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Macau's Islands Provide a Relaxing Getaway : Away from the lively peninsula life, Taipa and Coloane offer rest and relaxation.


MACAU — If Macau is the place to go for a Hong Kong getaway, the outlying islands of the Portuguese settlement are the place to really unwind.

The Taipa and Coloane islands dangle like alluring earrings from the lobelike peninsula of Macau.

While most visitors stay on the main peninsula, where the garish tower of the Lisboa Hotel and its casino is the attracting beehive, it is on the islands that the pace truly slows and relaxation begins.

The 1.6-mile causeway bridge to Taipa, the first of the two islands, begins at a busy traffic circle across from the casino. Many recommend renting the inexpensive Mokes, a cross between a Jeep and a Go Kart. They look like they're fun to drive all around the hills and shoreline, but they also mark you as a tourist as much as a funny hat would. We opted for the bus.

Taipa, especially the side facing Macau, is abuzz with development. The most prominent edifice on the island skyline is a Hyatt Regency. But as the winding shoreline drive continues, more traditional sites, such as the Pou Tai Un Temple and the Four Faces Buddha Shrine, appear in this area, which is 500 years older than Hong Kong.

Once you've crossed the 1.4-mile bridge to Coloane, the second island, the modern hotels drop from sight and the land's agrarian nature, which has sustained settlers for years, becomes prominent.

Rubbing elbows with the other bus passengers, many of whom are students at the University of East Asia in Taipa, is the kind of experience that allows you to feel the life of Macau. But unfortunately for my wife, Diane, and me, we found out on our trip last year that it allows you to experience the language barrier, too. The bus driver knew no English, and by the time we reached the back side of Coloane Island where our hotel was, none of the remaining passengers did, either. Armed with just a crude guidebook map, we made our best guess about where to get off the bus and ended up walking a mile back. But that had its delights.

After the busy roadsides of Hong Kong and the 24-hour casinos of Macau, the isolation of Coloane is a relief. Take a stroll and you may sight a Moke every five minutes or so, then the last bus perhaps. Every so often you pass an outdated six-foot roadside sculpture of a soda bottle of Coke or Fanta, with the amusing and succinct message (in Portuguese): "Bebe Coca-Cola." It would be a kitschy '50s collectors' item in the United States.

Our hotel d, the Pousada de Coloane (suggested to us by friends), was about as far from the hubbub of Macau as you can get. Set on the Choc du Van beach, a sandy cove where the murky water from the China Sea laps onto the shore, it bills itself as the only beachfront hotel in all of Macau. Its view of the sea and the spike-peaked mountains of the Chinese mainland beyond stir the imagination. For just that reason, patrol boats keep watch for illegal crossings.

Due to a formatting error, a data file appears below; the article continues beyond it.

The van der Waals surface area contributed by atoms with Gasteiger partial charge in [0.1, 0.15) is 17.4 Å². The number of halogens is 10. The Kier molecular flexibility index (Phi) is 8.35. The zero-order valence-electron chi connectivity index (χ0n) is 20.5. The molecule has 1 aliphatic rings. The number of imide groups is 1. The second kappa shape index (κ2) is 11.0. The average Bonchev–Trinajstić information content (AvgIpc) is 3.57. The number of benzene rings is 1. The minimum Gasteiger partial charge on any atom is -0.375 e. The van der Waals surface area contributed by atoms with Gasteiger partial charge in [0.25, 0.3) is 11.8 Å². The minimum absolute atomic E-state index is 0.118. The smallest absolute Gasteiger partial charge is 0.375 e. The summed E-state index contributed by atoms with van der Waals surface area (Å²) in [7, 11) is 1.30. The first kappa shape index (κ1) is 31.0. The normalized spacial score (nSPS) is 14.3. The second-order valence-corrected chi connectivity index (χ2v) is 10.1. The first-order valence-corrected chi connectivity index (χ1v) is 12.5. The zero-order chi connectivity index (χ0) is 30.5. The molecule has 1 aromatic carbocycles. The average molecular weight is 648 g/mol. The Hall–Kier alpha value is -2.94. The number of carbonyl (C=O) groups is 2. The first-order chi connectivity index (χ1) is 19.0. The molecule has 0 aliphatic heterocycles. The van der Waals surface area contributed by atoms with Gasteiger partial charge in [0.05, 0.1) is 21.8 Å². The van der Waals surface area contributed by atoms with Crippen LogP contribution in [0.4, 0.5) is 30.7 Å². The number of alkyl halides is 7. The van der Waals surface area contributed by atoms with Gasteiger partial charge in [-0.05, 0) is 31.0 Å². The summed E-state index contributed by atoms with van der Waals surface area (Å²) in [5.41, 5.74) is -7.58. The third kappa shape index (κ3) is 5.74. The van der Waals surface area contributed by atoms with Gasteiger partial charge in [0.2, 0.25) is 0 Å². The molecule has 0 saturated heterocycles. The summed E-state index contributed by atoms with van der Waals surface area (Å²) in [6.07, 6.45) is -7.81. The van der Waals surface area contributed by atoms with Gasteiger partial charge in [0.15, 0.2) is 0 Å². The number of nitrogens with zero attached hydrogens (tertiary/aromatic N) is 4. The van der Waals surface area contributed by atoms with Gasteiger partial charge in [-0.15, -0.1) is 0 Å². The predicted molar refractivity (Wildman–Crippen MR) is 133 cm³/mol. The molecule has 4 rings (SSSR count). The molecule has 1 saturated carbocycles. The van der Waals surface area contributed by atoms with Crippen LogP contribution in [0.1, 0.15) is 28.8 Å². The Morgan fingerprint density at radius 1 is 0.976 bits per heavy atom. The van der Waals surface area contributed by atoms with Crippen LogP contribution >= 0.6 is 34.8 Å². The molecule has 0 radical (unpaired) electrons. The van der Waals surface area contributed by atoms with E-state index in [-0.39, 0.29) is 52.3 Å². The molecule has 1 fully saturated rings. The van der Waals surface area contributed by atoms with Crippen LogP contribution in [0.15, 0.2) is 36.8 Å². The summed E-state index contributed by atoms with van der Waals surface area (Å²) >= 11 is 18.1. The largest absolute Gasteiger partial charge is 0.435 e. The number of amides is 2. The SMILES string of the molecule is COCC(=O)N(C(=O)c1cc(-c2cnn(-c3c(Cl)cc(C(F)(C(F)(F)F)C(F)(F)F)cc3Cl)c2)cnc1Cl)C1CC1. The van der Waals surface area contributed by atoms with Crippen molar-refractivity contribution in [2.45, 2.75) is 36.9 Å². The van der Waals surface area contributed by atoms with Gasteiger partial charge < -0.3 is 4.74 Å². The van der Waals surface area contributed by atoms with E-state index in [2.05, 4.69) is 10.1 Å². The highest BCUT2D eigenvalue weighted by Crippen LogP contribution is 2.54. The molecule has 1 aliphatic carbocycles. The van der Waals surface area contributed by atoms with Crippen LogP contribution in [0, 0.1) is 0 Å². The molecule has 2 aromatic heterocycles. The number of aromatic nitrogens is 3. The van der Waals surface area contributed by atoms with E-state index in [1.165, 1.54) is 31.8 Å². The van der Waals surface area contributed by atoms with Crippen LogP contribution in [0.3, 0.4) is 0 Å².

An overcast sky during our visit made the water seem darker, but it didn't dissuade the occasional lone swimmer from taking the plunge into the midwinter cold. We reserved time in the sauna at night and seemed to be the only hotel guests to do so.

After dim sum daily during travel in Asia, the Portuguese-influenced menus of Macau are a refreshing change. You can enjoy a fresh green salad with a bottle of Portuguese red wine, in preparation for the main course. Another Portuguese favorite is caldo verde , literally translated as "green soup," made with mashed potatoes and green vegetables, typically kale. Olive oil flows easily and is often left at the table with the wine; the oil is a special ingredient with the Portuguese sausage and the bacalhau, or codfish.

Travelers who miss fresh-baked bread can delight in the continental bread rolls. There is a kind of food native to the territory: African chicken, as served at the outdoor table of Henri's Gallery, along the Macau harbor shore on the Avenida da Republica, is grilled with hot spices. Another preparation, Galinha a Portuguesa, is chicken baked with potatoes, onion, eggs and saffron. Henri's also specializes in garlic prawns, spicy prawns and prawns fondue. If you must, there is also Chinese food on the menu.

The Bela Vista, one of the most celebrated restaurants, with its towering views of the surroundings, was closed for renovation during our visit, but finding other recommended restaurants provided unexpected fun.


Calling on Macau

Getting there: There are more than 100 scheduled daily sailings each way between Hong Kong and Macau, at rates of about $5-$20 round trip. Jet-propelled hydrofoils are fastest (about 55 minutes) and the most comfortable.

Where to stay: There are about 16 hotels, with rooms running from about $50-$200 a night.

For more information: Contact the Macau Tourist Information Bureau, P.O. Box 1860, Los Angeles 90078, (213) 851-3402. Best guidebook is from Lonely Planet; includes bus routes and great maps.

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